"There is no question," said the attorney, who commutes to Tijuana from Chula Vista. "It is safe to say that it is increasing every year. I get requests for information every day."
Some San Diegans have come to view Tijuana more as a low-rent neighborhood than a foreign city, said Steve Kellman of the Tenants Legal Center. Mario C. López, director of operations for the Chula Vista-based South County Economic Development Council, is living there until he can save enough to buy a home in the United States.
"In San Diego, it is hard to afford appropriate housing," the U.S.-born López said. "You can't afford a house. You have a one-or two-bedroom apartment. For the same amount in Tijuana, you have a little house on the beach. You can have a middle-to-upper-class lifestyle."
O'Neal remembers his time in Baja with fondness. Coming home each evening was "like going on vacation," he recalled wistfully. "I would leave my troubles at the border. The people in Mexico are friendly and open."
Peyton enjoys working in Baja, but he isn't ready to live there. "I want my children to go to certain schools that I don't think are available in Tijuana," he said. "There seems to be a lot of problems with services: electricity, water, what have you."
Don't ask, don't tell
While researchers like Cruz are trying to paint a more complete picture of cross-border residency, prejudice against hiring Baja residents in the United States has made some "hesitant to publicize the fact that they live in Mexico," said Kellman.
Some American employers fear that border delays will make their workers chronically late, he explained. Others dislike the idea of having to make an international phone call to reach employees after hours.
American-born Jorge Herrera, 22, isn't living in Tijuana by choice. Raised in San Diego, he says he was driven south by high apartment prices. The security guard lives with his Mexican-born wife and year-old daughter in a home owned by his wife's parents. Herrera routinely commiserates about his long commute to work with fellow Americans at the San Ysidro border crossing.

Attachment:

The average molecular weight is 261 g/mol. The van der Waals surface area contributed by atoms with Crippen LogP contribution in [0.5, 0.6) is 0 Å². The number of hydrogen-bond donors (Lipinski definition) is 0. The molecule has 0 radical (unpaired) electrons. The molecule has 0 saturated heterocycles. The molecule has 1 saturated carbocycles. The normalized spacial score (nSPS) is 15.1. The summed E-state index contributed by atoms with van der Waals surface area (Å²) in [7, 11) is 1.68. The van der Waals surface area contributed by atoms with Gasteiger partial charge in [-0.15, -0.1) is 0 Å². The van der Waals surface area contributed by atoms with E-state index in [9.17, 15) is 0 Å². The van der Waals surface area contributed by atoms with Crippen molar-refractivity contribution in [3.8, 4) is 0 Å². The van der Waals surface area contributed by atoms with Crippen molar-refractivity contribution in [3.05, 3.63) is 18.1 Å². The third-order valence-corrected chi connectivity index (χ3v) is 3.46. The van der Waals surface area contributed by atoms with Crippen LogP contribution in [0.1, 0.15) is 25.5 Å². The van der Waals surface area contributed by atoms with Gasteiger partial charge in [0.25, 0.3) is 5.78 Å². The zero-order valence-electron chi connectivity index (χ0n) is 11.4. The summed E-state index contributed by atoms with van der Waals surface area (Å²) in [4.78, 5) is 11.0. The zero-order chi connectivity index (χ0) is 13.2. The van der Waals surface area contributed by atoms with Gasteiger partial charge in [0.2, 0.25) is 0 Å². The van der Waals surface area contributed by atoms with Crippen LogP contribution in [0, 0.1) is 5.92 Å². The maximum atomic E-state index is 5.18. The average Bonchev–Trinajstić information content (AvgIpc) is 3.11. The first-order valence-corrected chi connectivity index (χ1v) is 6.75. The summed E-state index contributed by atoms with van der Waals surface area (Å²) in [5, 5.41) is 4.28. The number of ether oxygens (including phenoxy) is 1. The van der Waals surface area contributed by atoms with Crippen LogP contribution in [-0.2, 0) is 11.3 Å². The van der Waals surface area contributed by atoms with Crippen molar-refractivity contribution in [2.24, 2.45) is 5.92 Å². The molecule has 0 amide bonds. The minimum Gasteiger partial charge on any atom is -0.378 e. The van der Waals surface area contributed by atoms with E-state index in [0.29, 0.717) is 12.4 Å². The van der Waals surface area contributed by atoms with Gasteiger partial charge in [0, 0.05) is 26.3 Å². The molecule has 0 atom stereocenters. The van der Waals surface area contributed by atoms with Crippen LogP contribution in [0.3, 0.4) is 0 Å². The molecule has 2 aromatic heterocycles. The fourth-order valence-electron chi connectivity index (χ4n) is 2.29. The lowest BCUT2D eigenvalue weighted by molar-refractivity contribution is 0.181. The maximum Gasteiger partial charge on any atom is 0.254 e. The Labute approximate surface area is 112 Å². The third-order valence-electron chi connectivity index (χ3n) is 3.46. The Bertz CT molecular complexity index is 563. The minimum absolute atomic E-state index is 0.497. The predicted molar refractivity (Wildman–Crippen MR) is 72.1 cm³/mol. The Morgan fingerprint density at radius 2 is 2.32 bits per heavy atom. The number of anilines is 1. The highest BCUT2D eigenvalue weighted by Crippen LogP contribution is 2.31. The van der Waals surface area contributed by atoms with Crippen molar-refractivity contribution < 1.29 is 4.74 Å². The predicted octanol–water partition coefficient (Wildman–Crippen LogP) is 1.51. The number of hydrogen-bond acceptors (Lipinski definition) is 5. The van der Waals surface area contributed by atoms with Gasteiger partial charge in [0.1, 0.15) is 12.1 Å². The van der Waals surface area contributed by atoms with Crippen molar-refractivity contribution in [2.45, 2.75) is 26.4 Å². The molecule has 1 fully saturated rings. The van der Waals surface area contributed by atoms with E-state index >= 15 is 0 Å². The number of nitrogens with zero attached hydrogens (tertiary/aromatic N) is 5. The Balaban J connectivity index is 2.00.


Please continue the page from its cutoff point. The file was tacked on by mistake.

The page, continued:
"You are surprised every morning at 5 a.m. how many Americans you see in line," he said.
The presence of Americans in Baja reflects San Diego County's status as one of the costliest housing markets in the United States. Home prices continued to set record highs in May, as the median cost of a dwelling hit $375,000. That price is beyond the financial reach of more than three-quarters of the county's population.
The vanishing dream of homeownership in San Diego is sending residents into the Mexican market. Peyton, who wrote the 1995 book "How to Buy Real Estate In Mexico," said acquiring a home south of the border can be confusing. The attorney says some Americans follow the law only to find themselves embroiled in title disputes.
Potential buyers should seek legal advice to make sure trusts are legitimate and properties have no liens, said Diane Gibbs, who sells real estate in Baja California. In the "restricted zone" within 31 miles of the coast and 62 miles of the border, foreigners cannot own land outright. Americans typically lease the land or acquire a land trust, which gives them ownership rights through a Mexican bank.
Most trusts last for 50 years and are renewable, Peyton said.
San Diegans worry about the growing housing crisis more than any other municipal problem, according to a citywide poll released last summer by the San Diego Organizing Project. Despite the inconvenience of living in a foreign country, Mexico "has acted as a safety valve for some time," said Robert Turner, a former banker who specializes in affordable housing.
"The unfortunate byproduct of that is local government hasn't been forced to come up with policies that would ensure adequate housing for people at all income levels," he said.
Andrea Skorepa of Casa Familiar, a nonprofit community development agency, doesn't need more studies to convince her that more county residents are moving south. "I know of many non-Spanish speakers who are over there," she said. "If it is not for homeownership, it is to have an adequate rental unit."
The fact that some Americans would turn to a developing nation for shelter underscores the deficiency of San Diego County's housing inventory, said Randy Shaw, director of the San Francisco-based Housing America group. "It's a sad comment."
Copyright 2003 Union-Tribune Publishing Co.